Many years ago, I had a client—a tough, salty engineer—who had risen to become Chief Operating Officer (COO) of a global Fortune 100 enterprise. He was widely feared by just about everyone. My first meeting with him was rough, and the CIO smiled when I briefed him on my session. He said most meetings with the COO went this way.
But the experience wasn’t all for naught. While in the COO’s office, I noticed a large plaque on his bookshelf that read, “In God we trust. All others, bring data.”
So, for my next meeting, I came armed with charts and with the data that backed up the charts in my briefcase. The meeting went well, and my firm stayed engaged on that transformation project for almost two years. Lesson learned.
My last post, about the gains smaller providers are making in the marketplace, was easily the most popular since I started contributing to CIO.com. It made me a lot of new friends on LinkedIn. Yet I repeated my mistake: I came with anecdotes and no data, which is a particularly unforgivable error, since my company collects and reports on this data every single quarter.
Today, I am addressing my mistake and sharing that data with you:
As you can see, the numbers support the hypothesis I laid out in my previous post. We track awards worth $5 million or more, and we track them by provider size. The smallest tier includes companies with less than $2 billion in annual revenue. The next tier includes companies with between $2 and $10 billion in annual revenue. And the third tier includes everyone else.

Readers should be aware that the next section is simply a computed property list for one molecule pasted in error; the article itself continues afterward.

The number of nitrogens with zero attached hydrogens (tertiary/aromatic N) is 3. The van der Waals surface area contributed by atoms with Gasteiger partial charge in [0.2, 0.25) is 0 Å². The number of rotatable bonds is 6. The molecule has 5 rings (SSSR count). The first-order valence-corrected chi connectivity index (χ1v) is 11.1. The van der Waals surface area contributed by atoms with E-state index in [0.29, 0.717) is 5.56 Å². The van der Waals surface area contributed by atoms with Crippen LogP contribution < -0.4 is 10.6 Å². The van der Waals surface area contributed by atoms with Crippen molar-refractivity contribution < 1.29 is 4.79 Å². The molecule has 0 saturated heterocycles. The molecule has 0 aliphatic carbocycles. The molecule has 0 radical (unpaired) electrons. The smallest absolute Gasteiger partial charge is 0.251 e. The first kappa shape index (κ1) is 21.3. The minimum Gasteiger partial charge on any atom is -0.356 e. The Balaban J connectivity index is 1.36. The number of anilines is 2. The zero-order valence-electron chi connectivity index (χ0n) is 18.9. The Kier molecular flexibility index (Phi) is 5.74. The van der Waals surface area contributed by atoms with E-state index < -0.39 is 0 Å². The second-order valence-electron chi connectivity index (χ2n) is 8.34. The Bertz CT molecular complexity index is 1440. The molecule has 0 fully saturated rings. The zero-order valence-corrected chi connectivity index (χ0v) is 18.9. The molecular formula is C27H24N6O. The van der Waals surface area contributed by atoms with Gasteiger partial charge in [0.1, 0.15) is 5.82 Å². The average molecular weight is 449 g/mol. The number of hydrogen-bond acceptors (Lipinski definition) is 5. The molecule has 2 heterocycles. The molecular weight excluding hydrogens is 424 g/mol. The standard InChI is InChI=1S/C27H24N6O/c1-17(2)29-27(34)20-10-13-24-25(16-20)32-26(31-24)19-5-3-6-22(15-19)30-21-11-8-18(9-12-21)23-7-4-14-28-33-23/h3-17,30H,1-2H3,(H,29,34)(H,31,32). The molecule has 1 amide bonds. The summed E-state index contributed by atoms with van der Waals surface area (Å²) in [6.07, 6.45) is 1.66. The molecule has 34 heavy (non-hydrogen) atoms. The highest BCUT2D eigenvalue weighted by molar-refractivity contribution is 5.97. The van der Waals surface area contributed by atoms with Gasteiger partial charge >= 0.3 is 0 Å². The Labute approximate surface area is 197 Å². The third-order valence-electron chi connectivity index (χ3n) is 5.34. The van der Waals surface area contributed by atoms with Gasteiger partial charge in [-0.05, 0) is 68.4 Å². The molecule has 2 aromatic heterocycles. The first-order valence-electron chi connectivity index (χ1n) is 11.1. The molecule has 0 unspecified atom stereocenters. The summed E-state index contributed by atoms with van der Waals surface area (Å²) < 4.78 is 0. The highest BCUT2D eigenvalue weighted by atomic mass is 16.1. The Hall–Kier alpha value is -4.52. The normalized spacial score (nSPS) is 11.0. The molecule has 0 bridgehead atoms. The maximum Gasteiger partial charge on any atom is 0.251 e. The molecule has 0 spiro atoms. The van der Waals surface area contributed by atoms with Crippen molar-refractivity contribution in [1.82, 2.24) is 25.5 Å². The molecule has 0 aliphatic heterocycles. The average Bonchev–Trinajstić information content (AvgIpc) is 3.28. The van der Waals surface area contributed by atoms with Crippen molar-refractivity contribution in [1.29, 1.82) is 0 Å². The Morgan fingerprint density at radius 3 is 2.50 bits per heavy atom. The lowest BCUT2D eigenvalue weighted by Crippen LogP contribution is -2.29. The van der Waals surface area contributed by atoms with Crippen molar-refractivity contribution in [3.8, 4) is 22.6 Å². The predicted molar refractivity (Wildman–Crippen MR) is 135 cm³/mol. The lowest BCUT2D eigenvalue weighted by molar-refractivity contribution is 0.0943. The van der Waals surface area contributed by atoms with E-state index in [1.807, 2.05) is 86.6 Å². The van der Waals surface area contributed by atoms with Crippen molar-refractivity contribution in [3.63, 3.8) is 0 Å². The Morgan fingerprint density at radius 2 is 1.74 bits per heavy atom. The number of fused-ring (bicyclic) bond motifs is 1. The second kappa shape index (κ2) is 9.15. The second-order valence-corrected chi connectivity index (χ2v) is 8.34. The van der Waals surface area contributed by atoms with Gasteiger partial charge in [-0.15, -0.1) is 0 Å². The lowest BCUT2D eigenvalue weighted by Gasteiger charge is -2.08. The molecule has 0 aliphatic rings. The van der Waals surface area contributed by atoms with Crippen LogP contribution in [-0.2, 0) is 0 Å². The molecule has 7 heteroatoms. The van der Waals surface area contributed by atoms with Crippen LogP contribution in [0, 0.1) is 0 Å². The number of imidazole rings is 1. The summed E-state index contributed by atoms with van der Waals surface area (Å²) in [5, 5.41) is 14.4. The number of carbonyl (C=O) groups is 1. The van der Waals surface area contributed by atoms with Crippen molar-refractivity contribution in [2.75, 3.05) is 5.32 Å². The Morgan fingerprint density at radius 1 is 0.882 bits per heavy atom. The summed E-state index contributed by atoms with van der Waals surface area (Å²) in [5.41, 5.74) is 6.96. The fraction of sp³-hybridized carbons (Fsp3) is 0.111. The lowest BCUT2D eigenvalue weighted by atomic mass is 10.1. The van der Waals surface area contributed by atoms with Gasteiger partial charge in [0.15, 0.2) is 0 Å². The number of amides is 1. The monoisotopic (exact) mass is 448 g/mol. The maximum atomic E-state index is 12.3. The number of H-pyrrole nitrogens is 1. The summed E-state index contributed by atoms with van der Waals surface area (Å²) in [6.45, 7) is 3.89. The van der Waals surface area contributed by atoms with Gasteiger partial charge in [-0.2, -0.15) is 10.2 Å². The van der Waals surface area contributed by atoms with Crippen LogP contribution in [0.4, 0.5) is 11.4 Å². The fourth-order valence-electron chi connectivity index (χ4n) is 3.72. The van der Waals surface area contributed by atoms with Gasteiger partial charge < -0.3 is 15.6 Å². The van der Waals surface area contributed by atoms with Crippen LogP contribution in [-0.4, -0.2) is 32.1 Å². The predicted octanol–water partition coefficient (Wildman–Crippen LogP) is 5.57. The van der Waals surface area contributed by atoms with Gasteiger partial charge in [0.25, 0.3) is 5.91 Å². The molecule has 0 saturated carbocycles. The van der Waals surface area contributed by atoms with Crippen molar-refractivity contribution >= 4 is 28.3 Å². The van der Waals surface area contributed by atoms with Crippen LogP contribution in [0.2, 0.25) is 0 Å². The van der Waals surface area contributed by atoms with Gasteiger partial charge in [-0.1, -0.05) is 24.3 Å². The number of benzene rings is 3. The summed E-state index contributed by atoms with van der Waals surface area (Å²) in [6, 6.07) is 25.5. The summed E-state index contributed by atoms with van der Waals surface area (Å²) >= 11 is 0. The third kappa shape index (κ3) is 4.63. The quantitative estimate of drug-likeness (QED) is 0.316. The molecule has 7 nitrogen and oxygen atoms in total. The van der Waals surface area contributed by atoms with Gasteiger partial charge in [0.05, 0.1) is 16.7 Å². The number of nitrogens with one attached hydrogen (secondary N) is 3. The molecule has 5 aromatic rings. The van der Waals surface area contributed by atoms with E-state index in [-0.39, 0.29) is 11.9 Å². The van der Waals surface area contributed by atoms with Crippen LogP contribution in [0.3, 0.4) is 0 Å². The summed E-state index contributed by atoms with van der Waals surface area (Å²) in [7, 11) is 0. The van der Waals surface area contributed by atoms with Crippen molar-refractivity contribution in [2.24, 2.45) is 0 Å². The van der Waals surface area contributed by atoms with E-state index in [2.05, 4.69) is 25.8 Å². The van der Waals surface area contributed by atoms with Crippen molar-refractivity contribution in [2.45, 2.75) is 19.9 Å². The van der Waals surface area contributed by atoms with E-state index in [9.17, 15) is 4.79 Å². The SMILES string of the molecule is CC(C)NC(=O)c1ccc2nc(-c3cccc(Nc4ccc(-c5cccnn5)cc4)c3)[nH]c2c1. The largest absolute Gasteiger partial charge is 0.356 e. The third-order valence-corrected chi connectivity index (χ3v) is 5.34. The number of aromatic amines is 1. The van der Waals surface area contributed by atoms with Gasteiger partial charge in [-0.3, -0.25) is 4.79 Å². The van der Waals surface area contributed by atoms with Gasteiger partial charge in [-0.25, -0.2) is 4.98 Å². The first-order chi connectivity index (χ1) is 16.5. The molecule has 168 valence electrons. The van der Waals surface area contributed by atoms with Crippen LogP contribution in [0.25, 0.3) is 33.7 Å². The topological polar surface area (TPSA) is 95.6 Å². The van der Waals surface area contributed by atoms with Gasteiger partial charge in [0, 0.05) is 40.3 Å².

Our most recent findings show the share of deals won by the smallest providers has risen by 10 percentage points over the past five years, and this segment’s upward trajectory has been sustained and even accelerated a bit in the last two years. Perhaps most telling, as a group, providers with revenues of less than $2 billion won almost 400 more deals last year than their competitors in the group just one tier up.
While this is great news for smaller providers, the data do not tell the whole story. Over this same period of time, the average deal value has gotten smaller while the cost of sales has remained constant, so these service providers are working VERY hard for their wins. But we all know that, once inside a large company, providers find it much easier to expand, so we should expect that, even with lower total contract values, it is only a matter of time before some of these small players begin to graduate to the next-highest revenue band. Even with these caveats, I’m sure you’ll agree the achievement of these Davids in a hypercompetitive field of Goliaths is remarkable.